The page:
Motherhood Misconceptions

Motherhood Monday

Motherhood is easy, right? HA!

So I knew, before my son was born, that being a parent wouldn’t be the easiest thing I’ve done. I knew to at least expect that much. You hear it almost daily once you become pregnant: “being a parent is _____.”

I’m the type of person who prepares for everything. I graduated in the top three of my class, not because I’m exceptionally smart, because I studied. And studied. And studied. That need to be prepared has never left me. My greatest nightmares stem from me not feeling prepared for something. So you guessed it, I read a lot of books, took a lot of classes, and seeked out a lot of advice. You could never accuse me of not being mentally ready for motherhood.

Then my son was born.

I had a pretty good idea of what to expect after his birth. The hospital stay was uneventful, and the quietness of my newborn son just further proved that everything would be exactly like I had planned. As we were leaving the hospital, I remember joking, like I’m sure all new parents do, that it was insane that they were letting US leave with this baby. But it was all just a joke because I was beyond ready to go home and start the lives I had prepared for.

The second we walked into our house, my world flipped. I stand behind the fact that I felt God laughing at me, not in a mean way, but in a way as if to say that He was in control and What to Expect the First Year was not. When I look back at this moment in time, I remember it like a mushroom cloud. My perfect preconception of how things were going to go was exploding in my face. My perfect baby wouldn’t latch. He wouldn’t eat, period. The jaundice we thought was gone before leaving the hospital got worse. He had his nights and days mixed up, as all newborns do. To illustrate just how much my world was crumbling, I’ll tell you the story of how I lost it in the middle of the waiting room at the pedatrician’s office for my son’s very first appointment.

When I called to make the first appointment, the receptionist told us to be there 30 minutes early for new patient paperwork and that we couldn’t be late because the doctor is very strict about her schedule. The appointment was on our first morning after coming home from the hospital the day prior. We did the best we could to make it there 30 minutes beforehand, but thanks to a blowout as we were leaving we were only able to make it 15 minutes prior to the appointment time. That is when the receptionist made, what I interpreted at the time as a flippant remark about not having time to complete my paperwork because I wasn’t 30 minutes early. I’m not sure where her filter was that kept her from saying such things to brandstinkinnew mothers, but I know that my filter had been a casualty of that mushroom cloud explosion that I mentioned earlier. I said something along the lines of: “I guess I don’t have this mothering thing down just yet, but I’m doing my best.” But it probably came out more like: “grumble, grumble, $^&#%& (under my breath), your face.” Because sleep deprived.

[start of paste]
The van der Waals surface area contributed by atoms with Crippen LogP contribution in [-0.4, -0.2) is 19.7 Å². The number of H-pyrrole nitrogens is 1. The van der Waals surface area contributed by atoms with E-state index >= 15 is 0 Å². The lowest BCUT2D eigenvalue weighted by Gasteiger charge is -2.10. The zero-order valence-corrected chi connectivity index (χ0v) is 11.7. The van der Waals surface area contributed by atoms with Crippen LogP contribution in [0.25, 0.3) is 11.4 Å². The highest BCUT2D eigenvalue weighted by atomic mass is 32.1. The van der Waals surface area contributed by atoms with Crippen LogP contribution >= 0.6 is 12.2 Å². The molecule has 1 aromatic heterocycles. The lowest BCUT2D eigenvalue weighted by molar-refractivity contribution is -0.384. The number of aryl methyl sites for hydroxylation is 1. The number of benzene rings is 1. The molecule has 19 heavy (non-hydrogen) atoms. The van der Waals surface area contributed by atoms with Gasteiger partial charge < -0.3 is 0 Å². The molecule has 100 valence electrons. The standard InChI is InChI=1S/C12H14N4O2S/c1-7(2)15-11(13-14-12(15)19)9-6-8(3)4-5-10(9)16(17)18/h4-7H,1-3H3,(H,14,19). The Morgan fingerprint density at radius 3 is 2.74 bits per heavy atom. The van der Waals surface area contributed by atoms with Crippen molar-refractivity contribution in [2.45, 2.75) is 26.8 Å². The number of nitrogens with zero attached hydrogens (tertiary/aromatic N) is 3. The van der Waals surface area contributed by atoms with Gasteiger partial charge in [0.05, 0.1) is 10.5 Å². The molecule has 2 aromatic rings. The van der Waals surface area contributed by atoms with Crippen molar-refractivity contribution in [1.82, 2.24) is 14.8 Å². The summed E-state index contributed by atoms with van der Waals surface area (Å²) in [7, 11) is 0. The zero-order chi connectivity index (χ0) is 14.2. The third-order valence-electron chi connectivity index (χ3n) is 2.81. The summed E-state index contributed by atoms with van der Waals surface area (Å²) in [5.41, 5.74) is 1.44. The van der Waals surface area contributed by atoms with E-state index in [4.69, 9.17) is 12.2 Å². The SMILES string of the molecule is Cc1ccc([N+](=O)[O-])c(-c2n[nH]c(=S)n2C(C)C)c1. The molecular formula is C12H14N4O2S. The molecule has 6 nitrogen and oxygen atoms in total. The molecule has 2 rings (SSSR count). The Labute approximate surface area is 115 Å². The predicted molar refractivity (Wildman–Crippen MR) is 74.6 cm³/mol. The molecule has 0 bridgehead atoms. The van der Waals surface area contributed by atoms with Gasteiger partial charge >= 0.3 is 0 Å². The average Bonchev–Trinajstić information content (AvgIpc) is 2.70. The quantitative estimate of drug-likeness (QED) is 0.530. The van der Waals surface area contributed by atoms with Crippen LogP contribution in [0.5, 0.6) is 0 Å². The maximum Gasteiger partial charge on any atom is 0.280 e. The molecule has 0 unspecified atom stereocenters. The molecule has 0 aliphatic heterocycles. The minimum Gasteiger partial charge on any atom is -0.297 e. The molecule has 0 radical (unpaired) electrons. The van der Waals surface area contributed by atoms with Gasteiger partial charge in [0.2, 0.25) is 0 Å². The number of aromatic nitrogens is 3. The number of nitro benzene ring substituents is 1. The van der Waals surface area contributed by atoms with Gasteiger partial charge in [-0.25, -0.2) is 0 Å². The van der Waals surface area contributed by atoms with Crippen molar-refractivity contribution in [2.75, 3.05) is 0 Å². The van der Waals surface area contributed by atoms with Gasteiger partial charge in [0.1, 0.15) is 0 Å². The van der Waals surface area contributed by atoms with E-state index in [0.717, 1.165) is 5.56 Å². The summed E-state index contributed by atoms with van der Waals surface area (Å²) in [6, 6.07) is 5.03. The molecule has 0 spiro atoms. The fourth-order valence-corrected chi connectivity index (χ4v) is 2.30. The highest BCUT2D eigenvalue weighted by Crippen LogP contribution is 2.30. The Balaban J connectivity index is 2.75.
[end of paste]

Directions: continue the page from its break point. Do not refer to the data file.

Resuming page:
So that’s the glorious story I have to share with you about how my motherhood began. This was the very moment that my conceptions of motherhood shattered. I have since gathered up the pieces and began to reassemble what I think my own motherhood looks like. When I tell my story of entering motherhood, my words are laced with regret. I didn’t have an easy time in the first few months of my son’s life. I bordered the lines of postpartum depression and postpartum anxiety. I had fantasies of leaving. I believed I wasn’t good enough. I told my husband that I was “one and done,” and this is hard for an only child to say. I didn’t bond with my son because all I saw was that I wasn’t meeting his needs.

When in reality, I was meeting his needs and succeeding them. I just wasn’t meeting the own standards I had set for myself. I wasn’t meeting the standards of a “perfect mother.” But one thing I’ve learned a lot about since becoming a mother is grace. I show grace to my son every single day when he screams, cries, whines, or hits just to get my attention. I show grace when my husband forgets to do something that I ask of him. I [try] to show grace when someone cuts me off on the highway. My son showed me grace by taking the bottle even though I failed to breastfeed. My husband showed me grace when I kept him awake crying at night because I wasn’t following through with my rigid plans. But why couldn’t I show myself any grace?

It took 4 months and 16 days to realize that my life was going to be long and full of sorrow if I just didn’t lighten up on myself. That’s when I tossed my pre-conceived notions about how I would do things out of the window. That’s when I became happy again. I remember that day vividly because it was the first day I just enjoyed being a mom. I enjoyed my son without worrying about the pressures of doing everything according to the literature I read or what I was told.

If I have any piece of advice for new mothers it is not about “breast is best,” co-sleeping, baby-led weaning, or babywearing. It is about trusting yourself and trusting your baby. Feel free to read books and take classes if that calms your mind, but know that you cannot function as a mother if you hold yourself to the things you’ve learned before you experience motherhood. Allow yourself to be the kind of mother God intended for you to be. And always show grace.

As always with #MotherhoodMonday, read the Motherhood Misconceptions blog posts written by these wonderful women:

Amber Marie
Amber Joy

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